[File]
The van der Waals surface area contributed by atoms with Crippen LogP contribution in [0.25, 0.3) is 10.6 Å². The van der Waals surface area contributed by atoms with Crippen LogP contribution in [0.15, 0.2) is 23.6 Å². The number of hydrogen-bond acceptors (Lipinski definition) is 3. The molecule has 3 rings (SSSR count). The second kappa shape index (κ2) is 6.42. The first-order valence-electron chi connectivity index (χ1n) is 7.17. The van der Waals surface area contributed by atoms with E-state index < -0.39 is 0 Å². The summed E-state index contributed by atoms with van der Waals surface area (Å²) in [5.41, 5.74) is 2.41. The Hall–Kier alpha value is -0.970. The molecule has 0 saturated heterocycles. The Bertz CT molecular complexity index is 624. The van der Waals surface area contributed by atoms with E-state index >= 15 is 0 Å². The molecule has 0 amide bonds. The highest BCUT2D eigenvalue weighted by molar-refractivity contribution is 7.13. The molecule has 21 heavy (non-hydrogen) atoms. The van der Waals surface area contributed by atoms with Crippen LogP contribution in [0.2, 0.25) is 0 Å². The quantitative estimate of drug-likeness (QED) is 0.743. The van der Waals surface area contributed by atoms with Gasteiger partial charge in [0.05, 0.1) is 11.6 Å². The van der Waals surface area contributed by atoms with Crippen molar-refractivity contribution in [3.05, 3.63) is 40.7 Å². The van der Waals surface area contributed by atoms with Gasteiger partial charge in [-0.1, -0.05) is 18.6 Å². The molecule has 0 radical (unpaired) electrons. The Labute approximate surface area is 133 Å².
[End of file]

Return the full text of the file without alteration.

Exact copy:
The van der Waals surface area contributed by atoms with Crippen LogP contribution in [0.25, 0.3) is 10.6 Å². The van der Waals surface area contributed by atoms with Crippen LogP contribution in [0.15, 0.2) is 23.6 Å². The number of hydrogen-bond acceptors (Lipinski definition) is 3. The molecule has 3 rings (SSSR count). The second kappa shape index (κ2) is 6.42. The first-order valence-electron chi connectivity index (χ1n) is 7.17. The van der Waals surface area contributed by atoms with E-state index < -0.39 is 0 Å². The summed E-state index contributed by atoms with van der Waals surface area (Å²) in [5.41, 5.74) is 2.41. The Hall–Kier alpha value is -0.970. The molecule has 0 saturated heterocycles. The Bertz CT molecular complexity index is 624. The van der Waals surface area contributed by atoms with E-state index >= 15 is 0 Å². The molecule has 0 amide bonds. The highest BCUT2D eigenvalue weighted by molar-refractivity contribution is 7.13. The molecule has 21 heavy (non-hydrogen) atoms. The van der Waals surface area contributed by atoms with Crippen LogP contribution in [0.2, 0.25) is 0 Å². The quantitative estimate of drug-likeness (QED) is 0.743. The van der Waals surface area contributed by atoms with Gasteiger partial charge in [0.05, 0.1) is 11.6 Å². The van der Waals surface area contributed by atoms with Crippen molar-refractivity contribution in [3.05, 3.63) is 40.7 Å². The van der Waals surface area contributed by atoms with Gasteiger partial charge in [-0.1, -0.05) is 18.6 Å². The molecule has 0 radical (unpaired) electrons. The Labute approximate surface area is 133 Å².